What I love about Lord of War is that it doesn’t simply glorify the world of gunrunning. Yes, we see the benefits Yuri gets from his shady dealings, but we see the flip side as well. His ups are offset by his downs. At one point he gets stuck in the middle of the wars in West Africa and it ain’t pretty.

Also Yuri isn’t a good guy and the film makes that clear. He’s likeable and charming, a testament to Cage’s performance, but he’s a bad dude that only cares about himself. He’s basically an anti-hero.

The film also makes it a point to let the audience know that guys like Yuri may be major players in the arms game but big governments play an equally large role. Despite all the effort Valentine puts into bringing down Yuri, those that outrank him are actually hiring Yuri to do their dirty work. And there’s lots of dirty work and the film doesn’t sugarcoat it. Once the weapons exchange hands we see what they’re used for.

While all the characters are fictional they are based on real criminal gun traffickers and the details appear to be accurate to how the world operates in reality. Amnesty International, a human rights group, officially endorsed the film for being an accurate portrayal of the arms dealing.

Cage gives an outstanding performance. I know I say that a lot but I mean it every time. This movie checks all the signature Cage boxes. He narrates the film, something he seems to do quite frequently. I’m positive Cage narrates a higher percentage of his films than any other actor ever. At times he’s funny and charismatic and then in the next scene he’s cold and heartless. He’s refrained and subtle but still able to turn it up to the next level. This is Cage.

Even how Cage landed the part is so very Cageian. According to an interview with Total Film back in November of 2005, Cage shared a story about how director Andrew Niccol put a toy Uzi to his head and asked him if he was going to accept the part. What other actor would get cast that way?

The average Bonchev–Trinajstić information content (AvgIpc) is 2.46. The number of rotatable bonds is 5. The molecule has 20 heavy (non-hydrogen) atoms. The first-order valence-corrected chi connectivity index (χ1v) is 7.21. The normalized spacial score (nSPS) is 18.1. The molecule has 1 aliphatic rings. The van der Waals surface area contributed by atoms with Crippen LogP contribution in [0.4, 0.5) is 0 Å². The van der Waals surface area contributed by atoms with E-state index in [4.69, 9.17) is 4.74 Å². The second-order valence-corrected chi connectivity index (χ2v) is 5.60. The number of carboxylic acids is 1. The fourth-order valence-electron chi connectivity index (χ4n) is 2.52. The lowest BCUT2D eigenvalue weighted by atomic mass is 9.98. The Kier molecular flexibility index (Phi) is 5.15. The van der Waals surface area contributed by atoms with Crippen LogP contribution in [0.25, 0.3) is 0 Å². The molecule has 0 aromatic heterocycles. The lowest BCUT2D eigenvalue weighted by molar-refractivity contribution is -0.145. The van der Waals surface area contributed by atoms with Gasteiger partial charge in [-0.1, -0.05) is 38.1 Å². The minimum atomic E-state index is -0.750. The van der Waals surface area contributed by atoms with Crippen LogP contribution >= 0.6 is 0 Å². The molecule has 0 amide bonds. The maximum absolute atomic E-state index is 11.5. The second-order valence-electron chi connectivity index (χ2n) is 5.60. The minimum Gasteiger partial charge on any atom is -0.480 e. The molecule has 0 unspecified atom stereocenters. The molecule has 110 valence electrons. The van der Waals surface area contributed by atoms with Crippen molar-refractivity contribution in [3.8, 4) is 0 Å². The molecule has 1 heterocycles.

“There was something unusual about it. The fact that it was this story of a gunrunner was something I had never seen treated before,” Cage told Total Film in that same interview when asked what drew him to the part. “I thought it was dark. Initially, I didn’t think the character would be likeable or that people would want to see this man, and then I thought, ‘Well, that’s what’s unique about it.’”

What really boggles my mind about Lord of War is that for as great as it is I don’t think it would even make my top ten Cage films of all time. In fact, if I were to rank all of Cage’s films, a task I couldn’t possibly ever complete, Lord of War would maybe come in around fifteenth or so. Fifteenth! Think about how crazy that is. How good of an actor must you be to have Lord of War be your fifteenth best movie? Pretty damn good. And Cage is pretty damn good.

I leave you this week with a scene from Lord of War that shows Cage doing many of the great things he does.

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Chris Coffel is a contributor at Film School Rejects. He’s a connoisseur of Christmas horror, a Nic Cage fanatic, and bad at Rocket League. He can be found on Twitter here: @Chris_Coffel. (He/Him)